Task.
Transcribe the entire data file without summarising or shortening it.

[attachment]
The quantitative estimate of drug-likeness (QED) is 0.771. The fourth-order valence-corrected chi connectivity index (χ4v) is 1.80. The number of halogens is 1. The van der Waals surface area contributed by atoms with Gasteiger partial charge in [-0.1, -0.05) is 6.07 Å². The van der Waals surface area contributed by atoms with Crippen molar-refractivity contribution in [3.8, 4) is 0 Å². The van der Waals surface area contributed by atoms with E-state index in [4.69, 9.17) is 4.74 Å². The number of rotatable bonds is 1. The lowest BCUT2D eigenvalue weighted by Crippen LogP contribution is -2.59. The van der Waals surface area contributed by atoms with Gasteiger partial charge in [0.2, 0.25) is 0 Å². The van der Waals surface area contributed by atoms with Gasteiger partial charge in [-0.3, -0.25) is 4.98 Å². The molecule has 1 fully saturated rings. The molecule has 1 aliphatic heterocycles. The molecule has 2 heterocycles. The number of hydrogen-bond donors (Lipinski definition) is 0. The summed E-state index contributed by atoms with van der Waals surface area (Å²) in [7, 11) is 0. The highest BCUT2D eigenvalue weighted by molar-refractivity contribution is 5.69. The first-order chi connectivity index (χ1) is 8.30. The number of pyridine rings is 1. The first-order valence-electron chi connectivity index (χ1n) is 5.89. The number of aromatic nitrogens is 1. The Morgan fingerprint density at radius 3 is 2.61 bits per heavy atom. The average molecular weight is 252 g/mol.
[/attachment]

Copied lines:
The quantitative estimate of drug-likeness (QED) is 0.771. The fourth-order valence-corrected chi connectivity index (χ4v) is 1.80. The number of halogens is 1. The van der Waals surface area contributed by atoms with Gasteiger partial charge in [-0.1, -0.05) is 6.07 Å². The van der Waals surface area contributed by atoms with Crippen molar-refractivity contribution in [3.8, 4) is 0 Å². The van der Waals surface area contributed by atoms with E-state index in [4.69, 9.17) is 4.74 Å². The number of rotatable bonds is 1. The lowest BCUT2D eigenvalue weighted by Crippen LogP contribution is -2.59. The van der Waals surface area contributed by atoms with Gasteiger partial charge in [0.2, 0.25) is 0 Å². The van der Waals surface area contributed by atoms with Gasteiger partial charge in [-0.3, -0.25) is 4.98 Å². The molecule has 1 fully saturated rings. The molecule has 1 aliphatic heterocycles. The molecule has 2 heterocycles. The number of hydrogen-bond donors (Lipinski definition) is 0. The summed E-state index contributed by atoms with van der Waals surface area (Å²) in [7, 11) is 0. The highest BCUT2D eigenvalue weighted by molar-refractivity contribution is 5.69. The first-order chi connectivity index (χ1) is 8.30. The number of pyridine rings is 1. The first-order valence-electron chi connectivity index (χ1n) is 5.89. The number of aromatic nitrogens is 1. The Morgan fingerprint density at radius 3 is 2.61 bits per heavy atom. The average molecular weight is 252 g/mol.